I have a 17 month old little girl, who attends a very good nursery 3 days a week. She is extremely happy there and likes the interaction she has with the other children. However, over the last 3 months she has started to bite the other children at random. Sometimes in retaliation, but most of the time she bites them for no reason. I am beginning to worry, as this is now happening once or twice a day when she attends, and some of the other parents aren’t happy. The nursery is dealing with her by telling her it’s wrong, giving her time out and explaining that she mustn’t do it again. Unfortunately this is not working, and I can’t deal with the issue at home as she doesn’t display this behaviour when with us or with other children in our family. I have purchased a book to read to her (“Teeth are not for biting”) and talk to her about it when I collect her from nursery, but she is still biting. Other friends have said that they bite their children back, but I haven’t taken this action as most of the advice you read tells you not to do this – and I tend to agree, that you should not mirror their behaviour. Please suggest what I should do. People have been trying to give me explanations of why she is biting such as : “It is just a “phase”, and she will grow out of it”; she is attention seeking; or she is tired. (she is a very active little girl !!) But it’s not great when other parents are complaining about your child, and you are lost for an answer.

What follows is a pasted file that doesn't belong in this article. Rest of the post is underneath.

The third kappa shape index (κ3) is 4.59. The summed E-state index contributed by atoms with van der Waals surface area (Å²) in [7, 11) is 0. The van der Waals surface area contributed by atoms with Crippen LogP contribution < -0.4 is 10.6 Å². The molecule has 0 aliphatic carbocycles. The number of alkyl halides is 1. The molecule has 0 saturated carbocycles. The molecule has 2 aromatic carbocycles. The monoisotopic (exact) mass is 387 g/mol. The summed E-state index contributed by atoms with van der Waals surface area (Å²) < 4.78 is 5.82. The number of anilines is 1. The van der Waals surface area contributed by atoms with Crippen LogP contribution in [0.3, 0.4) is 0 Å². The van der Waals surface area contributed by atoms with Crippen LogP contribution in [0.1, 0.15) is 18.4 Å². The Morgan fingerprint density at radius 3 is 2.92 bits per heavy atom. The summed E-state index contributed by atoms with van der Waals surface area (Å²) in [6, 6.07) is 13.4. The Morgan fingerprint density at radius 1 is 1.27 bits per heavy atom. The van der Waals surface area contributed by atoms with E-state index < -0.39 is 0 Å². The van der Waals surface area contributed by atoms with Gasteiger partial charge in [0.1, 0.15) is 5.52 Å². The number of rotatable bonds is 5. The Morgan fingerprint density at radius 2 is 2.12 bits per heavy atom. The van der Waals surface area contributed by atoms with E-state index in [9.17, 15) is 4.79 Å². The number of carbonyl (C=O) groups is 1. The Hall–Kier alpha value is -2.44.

Biting others is a common issue for young children in the 2-6 age range. It can be extremely worrying and stressful for parents. My advice to you is to tackle it and not ignore it, as it could affect the development of your daughter’s successful relationships with other children as well as adults. In order to address it successfully, you will need to have good, open discussions with the nursery staff and plenty of time to do this calmly and without distractions. You need to agree with them at the outset that biting is unacceptable behaviour and will not be tolerated in the nursery or at home.